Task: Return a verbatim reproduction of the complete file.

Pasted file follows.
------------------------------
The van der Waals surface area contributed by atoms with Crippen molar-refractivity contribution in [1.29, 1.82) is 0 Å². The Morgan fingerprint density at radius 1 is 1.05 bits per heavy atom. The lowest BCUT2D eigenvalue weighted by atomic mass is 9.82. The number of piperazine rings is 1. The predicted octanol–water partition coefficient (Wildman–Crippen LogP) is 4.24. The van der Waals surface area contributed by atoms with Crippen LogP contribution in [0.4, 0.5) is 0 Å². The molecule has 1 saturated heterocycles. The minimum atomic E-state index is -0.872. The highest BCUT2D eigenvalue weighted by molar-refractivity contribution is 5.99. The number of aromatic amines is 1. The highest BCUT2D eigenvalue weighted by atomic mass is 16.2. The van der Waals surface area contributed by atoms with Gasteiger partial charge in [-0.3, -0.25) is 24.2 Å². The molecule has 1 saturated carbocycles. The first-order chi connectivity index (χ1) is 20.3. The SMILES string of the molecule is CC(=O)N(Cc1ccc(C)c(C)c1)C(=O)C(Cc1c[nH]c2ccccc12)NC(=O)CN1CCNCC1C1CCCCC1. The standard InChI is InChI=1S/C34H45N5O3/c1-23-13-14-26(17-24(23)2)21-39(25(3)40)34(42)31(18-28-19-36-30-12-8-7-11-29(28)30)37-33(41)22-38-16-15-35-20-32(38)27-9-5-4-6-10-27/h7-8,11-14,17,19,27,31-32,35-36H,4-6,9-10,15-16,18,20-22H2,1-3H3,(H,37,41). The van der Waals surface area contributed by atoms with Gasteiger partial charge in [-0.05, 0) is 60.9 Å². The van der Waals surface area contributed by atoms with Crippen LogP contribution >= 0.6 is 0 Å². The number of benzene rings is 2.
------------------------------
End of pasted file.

The van der Waals surface area contributed by atoms with Crippen molar-refractivity contribution in [1.29, 1.82) is 0 Å². The Morgan fingerprint density at radius 1 is 1.05 bits per heavy atom. The lowest BCUT2D eigenvalue weighted by atomic mass is 9.82. The number of piperazine rings is 1. The predicted octanol–water partition coefficient (Wildman–Crippen LogP) is 4.24. The van der Waals surface area contributed by atoms with Crippen LogP contribution in [0.4, 0.5) is 0 Å². The molecule has 1 saturated heterocycles. The minimum atomic E-state index is -0.872. The highest BCUT2D eigenvalue weighted by molar-refractivity contribution is 5.99. The number of aromatic amines is 1. The highest BCUT2D eigenvalue weighted by atomic mass is 16.2. The van der Waals surface area contributed by atoms with Gasteiger partial charge in [-0.3, -0.25) is 24.2 Å². The molecule has 1 saturated carbocycles. The first-order chi connectivity index (χ1) is 20.3. The SMILES string of the molecule is CC(=O)N(Cc1ccc(C)c(C)c1)C(=O)C(Cc1c[nH]c2ccccc12)NC(=O)CN1CCNCC1C1CCCCC1. The standard InChI is InChI=1S/C34H45N5O3/c1-23-13-14-26(17-24(23)2)21-39(25(3)40)34(42)31(18-28-19-36-30-12-8-7-11-29(28)30)37-33(41)22-38-16-15-35-20-32(38)27-9-5-4-6-10-27/h7-8,11-14,17,19,27,31-32,35-36H,4-6,9-10,15-16,18,20-22H2,1-3H3,(H,37,41). The van der Waals surface area contributed by atoms with Gasteiger partial charge in [-0.05, 0) is 60.9 Å². The van der Waals surface area contributed by atoms with Crippen LogP contribution >= 0.6 is 0 Å². The number of benzene rings is 2.